New York City Mayor Bill de Blasio’s administration announced new plans for the city’s bail requirements on Wednesday, July 8th. Now low-level or non-violent offenses can be freed by the judge without posting bail. The bail relief is part of a $130 million package that includes many changes to the city’s criminal justice system. The plan comes as a response to the city’s overburdened jail system, dysfunction at Rikers Island, and the story of Kalief Browder.
The Story of Kalief Browder
At the age of 16, Browder was accused of stealing a backpack and held on bail. Unable to post the $3,000, Browder remained trapped in jail for over three years until the charges were dropped in 2013. While detained, Browder was beaten by correction officers and fellow inmates and held in solitary confinement for almost two years at Rikers Island. After his release, Browder struggled to get his life back on track and committed suicide in June of 2015.
“Some people are being detained based on the size of their bank account, not the risk they pose,” said Mayor de Blasio. His hope is to decongest the city’s jail systems and prevent cases like Browder’s.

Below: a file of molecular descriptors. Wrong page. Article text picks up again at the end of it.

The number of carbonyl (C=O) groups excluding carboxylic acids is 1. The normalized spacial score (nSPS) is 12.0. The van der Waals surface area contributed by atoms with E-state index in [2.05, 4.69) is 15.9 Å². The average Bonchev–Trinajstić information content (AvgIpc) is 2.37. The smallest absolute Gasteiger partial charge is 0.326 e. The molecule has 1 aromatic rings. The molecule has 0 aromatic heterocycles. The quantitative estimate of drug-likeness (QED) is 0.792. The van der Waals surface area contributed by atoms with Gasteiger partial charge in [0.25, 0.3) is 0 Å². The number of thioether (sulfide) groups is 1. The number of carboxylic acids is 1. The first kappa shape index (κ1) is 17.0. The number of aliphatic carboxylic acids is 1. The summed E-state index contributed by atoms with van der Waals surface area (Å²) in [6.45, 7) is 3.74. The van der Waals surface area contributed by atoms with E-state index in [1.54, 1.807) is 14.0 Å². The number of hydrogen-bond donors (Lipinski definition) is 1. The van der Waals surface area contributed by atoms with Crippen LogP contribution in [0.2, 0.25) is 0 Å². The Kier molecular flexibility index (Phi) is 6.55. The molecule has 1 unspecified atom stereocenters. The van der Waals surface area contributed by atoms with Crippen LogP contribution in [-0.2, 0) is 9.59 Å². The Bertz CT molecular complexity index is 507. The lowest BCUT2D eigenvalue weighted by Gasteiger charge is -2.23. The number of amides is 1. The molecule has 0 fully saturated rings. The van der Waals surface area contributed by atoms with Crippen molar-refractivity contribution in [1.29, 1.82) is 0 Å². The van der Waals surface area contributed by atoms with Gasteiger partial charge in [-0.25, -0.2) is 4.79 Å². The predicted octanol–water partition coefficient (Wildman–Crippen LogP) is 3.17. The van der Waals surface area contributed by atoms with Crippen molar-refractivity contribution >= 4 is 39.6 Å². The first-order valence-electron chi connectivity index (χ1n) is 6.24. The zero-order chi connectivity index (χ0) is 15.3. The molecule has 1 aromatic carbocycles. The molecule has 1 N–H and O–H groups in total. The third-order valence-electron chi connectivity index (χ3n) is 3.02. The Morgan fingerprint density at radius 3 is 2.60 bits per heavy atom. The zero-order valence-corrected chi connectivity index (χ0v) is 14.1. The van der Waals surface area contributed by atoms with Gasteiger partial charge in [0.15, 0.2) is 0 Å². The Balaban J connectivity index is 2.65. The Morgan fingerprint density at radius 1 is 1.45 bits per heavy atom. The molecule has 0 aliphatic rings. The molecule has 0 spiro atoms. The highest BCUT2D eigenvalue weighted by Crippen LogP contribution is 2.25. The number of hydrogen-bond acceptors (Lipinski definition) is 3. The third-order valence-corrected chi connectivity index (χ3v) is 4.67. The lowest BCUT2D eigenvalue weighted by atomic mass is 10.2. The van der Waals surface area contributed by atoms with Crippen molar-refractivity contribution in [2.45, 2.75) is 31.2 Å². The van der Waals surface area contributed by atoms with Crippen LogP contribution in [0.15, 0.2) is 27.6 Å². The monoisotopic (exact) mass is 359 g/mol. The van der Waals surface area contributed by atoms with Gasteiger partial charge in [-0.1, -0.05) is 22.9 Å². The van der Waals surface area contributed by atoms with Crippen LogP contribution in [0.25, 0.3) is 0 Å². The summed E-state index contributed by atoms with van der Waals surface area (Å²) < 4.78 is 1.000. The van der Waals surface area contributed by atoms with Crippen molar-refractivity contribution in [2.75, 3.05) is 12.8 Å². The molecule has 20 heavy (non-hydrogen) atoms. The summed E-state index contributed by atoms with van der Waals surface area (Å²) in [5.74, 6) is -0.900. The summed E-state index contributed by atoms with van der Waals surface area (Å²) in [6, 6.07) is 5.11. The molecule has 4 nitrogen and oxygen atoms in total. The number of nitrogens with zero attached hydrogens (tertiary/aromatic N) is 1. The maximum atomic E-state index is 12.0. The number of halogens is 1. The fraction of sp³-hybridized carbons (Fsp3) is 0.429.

Mayor de Blasio’s New Plan
In order to make the new bail requirements work, de Blasio’s administration has created a $17.8 million fund judges can access to substitute bail for about 3,000 low-risk defendants. With this new plan, the daily population at Rikers, around 10,000, can be reduced by about 200. About 45,000 defendants are held on bail per year across NYC’s five boroughs. “This is unacceptable,” said the Mayor. “If people can be safely supervised in the community, they should be allowed to remain their regardless of their ability to pay.” Defendants covered by the new plan will still undergo a modern supervision system including daily check-ins, text alerts, and drug counseling to behavior treatment.
The bail relief plan is modeled after a similar plan in Manhattan and Queens, and other cities such as Milwaukee and Portland, Oregon have avoided using money bail. A pilot program started in Queens in 2009, and since then, 87 percent of the defendants returned to court to complete their legal process.
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